The art of stalking

cookiesFour days of talk about ending poverty, empowering volunteers and seizing idealism – and my favorite moment didn’t end up being about saving the world. Cookies. They were my favorite moment. As a self-proclaimed awesome cookie baker – I’ve been perfecting it since age 12 – I immediately took notice of afternoon snack time. I wasn’t even dying for the perfect mix of crumble, sweet and crunch. I’d pigged out on some brownie chocolate mousse concoction that can only be made in that oddly duplicated hotel form.

But as soon as the half-dozen glass jars, silver tongs and name cards hit the table, the hunt started. On the way to the registration level – one level below outdoors, daylight and hotel conference dank air – the participants couldn’t hit the crest of the escalator without the afternoon light catching those jars just right like a beacon. Up ahead were the restrooms. To the left was the shortest route away from the tables of confections and pink lemonade.

Even before the first step off the belt, the hesitation started. The eye darts, the head swoop to keep blinders on, even the slight pink blush on women who felt caught red-handed for even thinking of the desserts when the registration volunteers caught their line of sight. For those less fortunate to have will power and go left, they began the awkward swoop. About 10 feet beyond the tables were pillars separating the registration area, cookie area and escalator area into neat thirds. The first swoop took place in the first third. Shoulders were still back, heads were held high and a steady pace was kept as participants headed to the restroom or to talk to volunteers manning badges and bags.

As they circled around back to the escalators they would either complete the loop and make it out alive, or fall prey to the next circle – water. In a fake attempt at health, the prideful would down a tumbler of ice water, pour another and swig it bag as if it stunk in their throat like whiskey. The glass would linger in their fingers and the blank stare at the condensation on the silver pitchers would begin. It was only a few moments, but those moments determined if they’d make it back to the outer loop and ride to freedom, or if they’d circle to the inside of the pillars for the kill. Turns out the water was just a pallet cleanser to calorie hell.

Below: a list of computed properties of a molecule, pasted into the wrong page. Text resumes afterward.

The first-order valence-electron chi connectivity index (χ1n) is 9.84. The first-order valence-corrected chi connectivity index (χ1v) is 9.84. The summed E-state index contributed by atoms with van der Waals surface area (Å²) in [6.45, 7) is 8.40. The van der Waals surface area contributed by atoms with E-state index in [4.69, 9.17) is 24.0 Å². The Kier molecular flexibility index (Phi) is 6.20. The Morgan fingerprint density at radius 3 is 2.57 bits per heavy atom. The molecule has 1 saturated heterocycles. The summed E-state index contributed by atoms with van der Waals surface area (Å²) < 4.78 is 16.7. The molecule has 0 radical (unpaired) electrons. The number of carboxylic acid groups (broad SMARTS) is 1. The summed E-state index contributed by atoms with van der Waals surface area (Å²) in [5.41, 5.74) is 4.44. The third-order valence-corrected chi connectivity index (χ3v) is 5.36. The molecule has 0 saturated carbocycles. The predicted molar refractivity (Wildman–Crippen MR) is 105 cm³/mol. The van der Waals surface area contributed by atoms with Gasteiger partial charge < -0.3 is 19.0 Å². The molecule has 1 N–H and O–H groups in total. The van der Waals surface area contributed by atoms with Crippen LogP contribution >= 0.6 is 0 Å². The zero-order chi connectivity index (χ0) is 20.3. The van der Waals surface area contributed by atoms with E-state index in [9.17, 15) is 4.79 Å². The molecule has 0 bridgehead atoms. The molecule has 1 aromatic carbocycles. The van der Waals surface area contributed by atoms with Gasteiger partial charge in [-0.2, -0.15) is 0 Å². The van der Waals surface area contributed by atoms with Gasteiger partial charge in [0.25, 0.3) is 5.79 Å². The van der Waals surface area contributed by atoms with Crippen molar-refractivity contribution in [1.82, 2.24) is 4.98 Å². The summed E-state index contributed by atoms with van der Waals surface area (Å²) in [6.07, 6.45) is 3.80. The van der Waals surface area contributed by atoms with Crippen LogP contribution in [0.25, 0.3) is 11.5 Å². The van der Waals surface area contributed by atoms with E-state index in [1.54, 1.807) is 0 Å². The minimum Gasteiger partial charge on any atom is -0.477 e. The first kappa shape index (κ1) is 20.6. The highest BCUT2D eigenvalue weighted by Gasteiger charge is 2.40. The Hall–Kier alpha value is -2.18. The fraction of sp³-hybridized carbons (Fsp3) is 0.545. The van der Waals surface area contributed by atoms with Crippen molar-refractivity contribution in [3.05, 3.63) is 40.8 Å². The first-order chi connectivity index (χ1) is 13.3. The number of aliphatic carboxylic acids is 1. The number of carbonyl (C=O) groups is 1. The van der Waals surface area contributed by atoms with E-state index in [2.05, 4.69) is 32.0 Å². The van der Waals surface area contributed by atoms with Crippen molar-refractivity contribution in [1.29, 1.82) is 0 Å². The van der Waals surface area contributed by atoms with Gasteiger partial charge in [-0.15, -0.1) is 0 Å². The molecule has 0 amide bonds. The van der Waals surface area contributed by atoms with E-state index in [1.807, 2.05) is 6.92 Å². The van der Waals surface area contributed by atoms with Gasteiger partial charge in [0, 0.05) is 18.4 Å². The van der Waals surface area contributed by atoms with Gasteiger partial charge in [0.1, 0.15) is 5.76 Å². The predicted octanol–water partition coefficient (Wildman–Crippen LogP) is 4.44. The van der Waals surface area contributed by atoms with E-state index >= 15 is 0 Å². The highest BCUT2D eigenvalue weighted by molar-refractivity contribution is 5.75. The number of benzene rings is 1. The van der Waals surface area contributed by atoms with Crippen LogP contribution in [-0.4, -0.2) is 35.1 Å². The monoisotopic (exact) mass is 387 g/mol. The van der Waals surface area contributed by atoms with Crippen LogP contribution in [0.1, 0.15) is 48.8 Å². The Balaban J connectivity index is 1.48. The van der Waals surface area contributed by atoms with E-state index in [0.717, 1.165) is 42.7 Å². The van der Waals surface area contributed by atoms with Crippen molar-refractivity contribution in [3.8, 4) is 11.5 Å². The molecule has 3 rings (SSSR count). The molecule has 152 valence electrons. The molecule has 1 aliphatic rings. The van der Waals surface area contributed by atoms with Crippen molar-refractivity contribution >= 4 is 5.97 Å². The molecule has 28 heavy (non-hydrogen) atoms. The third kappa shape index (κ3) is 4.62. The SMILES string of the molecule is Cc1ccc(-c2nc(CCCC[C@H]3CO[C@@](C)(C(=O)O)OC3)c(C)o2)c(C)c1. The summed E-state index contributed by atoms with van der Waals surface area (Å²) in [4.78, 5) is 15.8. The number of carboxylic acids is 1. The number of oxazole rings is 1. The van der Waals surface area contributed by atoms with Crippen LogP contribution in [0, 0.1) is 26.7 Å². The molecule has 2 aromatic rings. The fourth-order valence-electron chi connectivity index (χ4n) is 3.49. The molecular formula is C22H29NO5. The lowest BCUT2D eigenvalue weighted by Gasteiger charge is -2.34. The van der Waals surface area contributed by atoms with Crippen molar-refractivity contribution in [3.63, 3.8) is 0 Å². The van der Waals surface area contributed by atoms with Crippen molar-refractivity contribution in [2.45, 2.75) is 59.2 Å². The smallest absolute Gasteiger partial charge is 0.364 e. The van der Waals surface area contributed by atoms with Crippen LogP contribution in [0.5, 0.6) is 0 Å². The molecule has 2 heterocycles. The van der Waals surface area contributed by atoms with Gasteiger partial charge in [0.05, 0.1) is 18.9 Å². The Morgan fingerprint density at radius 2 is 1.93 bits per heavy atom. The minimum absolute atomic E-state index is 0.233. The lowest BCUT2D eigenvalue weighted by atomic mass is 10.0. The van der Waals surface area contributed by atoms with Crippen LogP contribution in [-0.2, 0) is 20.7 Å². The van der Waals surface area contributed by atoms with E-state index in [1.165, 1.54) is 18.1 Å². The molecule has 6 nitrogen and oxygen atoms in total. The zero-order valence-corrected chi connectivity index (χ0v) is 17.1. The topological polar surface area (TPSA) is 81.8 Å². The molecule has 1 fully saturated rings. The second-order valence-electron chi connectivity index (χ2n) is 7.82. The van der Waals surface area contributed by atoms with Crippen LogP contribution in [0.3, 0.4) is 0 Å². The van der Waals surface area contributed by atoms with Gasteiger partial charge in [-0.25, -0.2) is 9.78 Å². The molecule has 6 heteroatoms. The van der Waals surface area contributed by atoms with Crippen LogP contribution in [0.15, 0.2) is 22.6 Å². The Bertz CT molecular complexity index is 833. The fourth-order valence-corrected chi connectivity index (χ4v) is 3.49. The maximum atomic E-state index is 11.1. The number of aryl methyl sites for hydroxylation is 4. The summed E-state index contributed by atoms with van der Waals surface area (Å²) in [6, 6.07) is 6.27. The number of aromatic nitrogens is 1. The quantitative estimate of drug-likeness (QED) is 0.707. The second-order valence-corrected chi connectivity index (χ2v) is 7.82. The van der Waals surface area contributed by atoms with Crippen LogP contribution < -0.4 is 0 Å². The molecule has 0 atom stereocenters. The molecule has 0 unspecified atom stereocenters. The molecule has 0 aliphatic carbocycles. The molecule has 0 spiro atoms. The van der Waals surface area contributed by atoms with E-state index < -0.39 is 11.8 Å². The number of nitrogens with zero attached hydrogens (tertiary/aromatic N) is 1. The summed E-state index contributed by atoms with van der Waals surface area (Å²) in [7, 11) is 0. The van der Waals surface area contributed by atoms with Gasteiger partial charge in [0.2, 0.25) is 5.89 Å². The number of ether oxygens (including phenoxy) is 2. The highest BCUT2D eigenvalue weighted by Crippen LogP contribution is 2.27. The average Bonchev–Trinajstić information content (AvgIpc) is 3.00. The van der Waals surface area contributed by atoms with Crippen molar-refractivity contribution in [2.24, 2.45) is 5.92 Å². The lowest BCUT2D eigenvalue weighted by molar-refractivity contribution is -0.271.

Lined up were the peanut butter, oatmeal raisin, chocolate chip, white chocolate chip cookies. The tongs kept things civil for a while as an equalizer between men who didn’t really care that they’d given in and women who cared too much. They added a moment of pause, but made the treat feel worth the indulgence. Cookies at home aren’t served with sterling tongs and in pretty jars. They’re waiting out a sentence to staleness based on the last sticky fingers’ ability to close flimsy plastic. Their faces would settle from stone cold to guilty to acceptance as their hands reached in for the goods.

As each jar reached half capacity, hotel staff would come in and combine the jars to look like they’d just been laid out fresh. Those with their hands in the jar acted just like that – they’d been caught with their hand in the cookie jar. Within an hour enough cookies were devoured so that the half-dozen jars were down to two jars, the tongs and lids were abandoned in the middle of the table and even napkins became an after thought. The move was swift, like an ant colony going to war on a picnic. In two hours, half cookies and crumbs populated the bottom of a jar.

That’s when the loop got confusing. All those before that made it out with a cookie and quickly paced back toward the escalator  – shoulders hunched and their hands buried by their side so as not to alarm anyone of a two dessert day – were lucky. They at least had made it out. Yeah it was a guilty pleasure, but life had given them free cookies! The late comers hoping a whole cookie the size of their palm was in the bottom of those crumbs met disappointment. They had the same sheepish look, sluggish shoulders and head hang. Instead of looping toward the escalator, they went backward. Confused. Dismayed. Loop. To the water. Drink. Stare. Swig another tumbler. Loop. To the desk. Talk. Gossip. Look busy. Loop. To the restroom. Back around to the escalator, but this time the long way, just in case a new jar made its way to the table before they hit daylight.

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